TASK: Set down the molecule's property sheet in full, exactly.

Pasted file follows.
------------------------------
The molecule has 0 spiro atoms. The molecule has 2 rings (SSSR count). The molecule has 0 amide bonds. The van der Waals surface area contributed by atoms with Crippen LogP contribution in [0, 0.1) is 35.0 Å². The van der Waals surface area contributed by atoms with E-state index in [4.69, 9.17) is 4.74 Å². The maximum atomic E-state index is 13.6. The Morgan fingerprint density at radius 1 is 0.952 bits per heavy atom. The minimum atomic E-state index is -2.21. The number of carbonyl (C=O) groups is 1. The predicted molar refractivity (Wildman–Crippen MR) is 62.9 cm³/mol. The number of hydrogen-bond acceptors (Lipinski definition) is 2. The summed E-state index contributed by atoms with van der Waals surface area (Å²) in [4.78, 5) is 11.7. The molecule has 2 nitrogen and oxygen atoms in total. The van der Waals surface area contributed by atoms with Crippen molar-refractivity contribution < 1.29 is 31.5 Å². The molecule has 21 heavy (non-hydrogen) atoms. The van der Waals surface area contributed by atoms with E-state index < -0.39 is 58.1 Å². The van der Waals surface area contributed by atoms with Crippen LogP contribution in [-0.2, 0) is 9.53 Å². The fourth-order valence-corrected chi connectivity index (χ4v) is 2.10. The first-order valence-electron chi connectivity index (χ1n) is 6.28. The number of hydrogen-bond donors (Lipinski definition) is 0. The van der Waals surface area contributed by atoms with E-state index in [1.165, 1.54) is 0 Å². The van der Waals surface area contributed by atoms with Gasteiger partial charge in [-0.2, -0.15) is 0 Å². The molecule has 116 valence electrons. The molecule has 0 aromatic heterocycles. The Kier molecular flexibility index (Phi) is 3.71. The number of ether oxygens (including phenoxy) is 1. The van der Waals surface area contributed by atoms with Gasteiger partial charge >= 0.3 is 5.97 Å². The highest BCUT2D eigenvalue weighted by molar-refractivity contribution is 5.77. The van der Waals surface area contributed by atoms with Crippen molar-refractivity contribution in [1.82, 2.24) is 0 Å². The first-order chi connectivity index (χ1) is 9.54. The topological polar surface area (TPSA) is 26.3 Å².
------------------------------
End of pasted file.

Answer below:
The molecule has 0 spiro atoms. The molecule has 2 rings (SSSR count). The molecule has 0 amide bonds. The van der Waals surface area contributed by atoms with Crippen LogP contribution in [0, 0.1) is 35.0 Å². The van der Waals surface area contributed by atoms with E-state index in [4.69, 9.17) is 4.74 Å². The maximum atomic E-state index is 13.6. The Morgan fingerprint density at radius 1 is 0.952 bits per heavy atom. The minimum atomic E-state index is -2.21. The number of carbonyl (C=O) groups is 1. The predicted molar refractivity (Wildman–Crippen MR) is 62.9 cm³/mol. The number of hydrogen-bond acceptors (Lipinski definition) is 2. The summed E-state index contributed by atoms with van der Waals surface area (Å²) in [4.78, 5) is 11.7. The molecule has 2 nitrogen and oxygen atoms in total. The van der Waals surface area contributed by atoms with Crippen molar-refractivity contribution < 1.29 is 31.5 Å². The molecule has 21 heavy (non-hydrogen) atoms. The van der Waals surface area contributed by atoms with E-state index < -0.39 is 58.1 Å². The van der Waals surface area contributed by atoms with Crippen LogP contribution in [-0.2, 0) is 9.53 Å². The fourth-order valence-corrected chi connectivity index (χ4v) is 2.10. The first-order valence-electron chi connectivity index (χ1n) is 6.28. The number of hydrogen-bond donors (Lipinski definition) is 0. The van der Waals surface area contributed by atoms with E-state index in [1.165, 1.54) is 0 Å². The van der Waals surface area contributed by atoms with Gasteiger partial charge in [-0.2, -0.15) is 0 Å². The molecule has 116 valence electrons. The molecule has 0 aromatic heterocycles. The Kier molecular flexibility index (Phi) is 3.71. The number of ether oxygens (including phenoxy) is 1. The van der Waals surface area contributed by atoms with Gasteiger partial charge >= 0.3 is 5.97 Å². The highest BCUT2D eigenvalue weighted by molar-refractivity contribution is 5.77. The van der Waals surface area contributed by atoms with Crippen molar-refractivity contribution in [1.82, 2.24) is 0 Å². The first-order chi connectivity index (χ1) is 9.54. The topological polar surface area (TPSA) is 26.3 Å².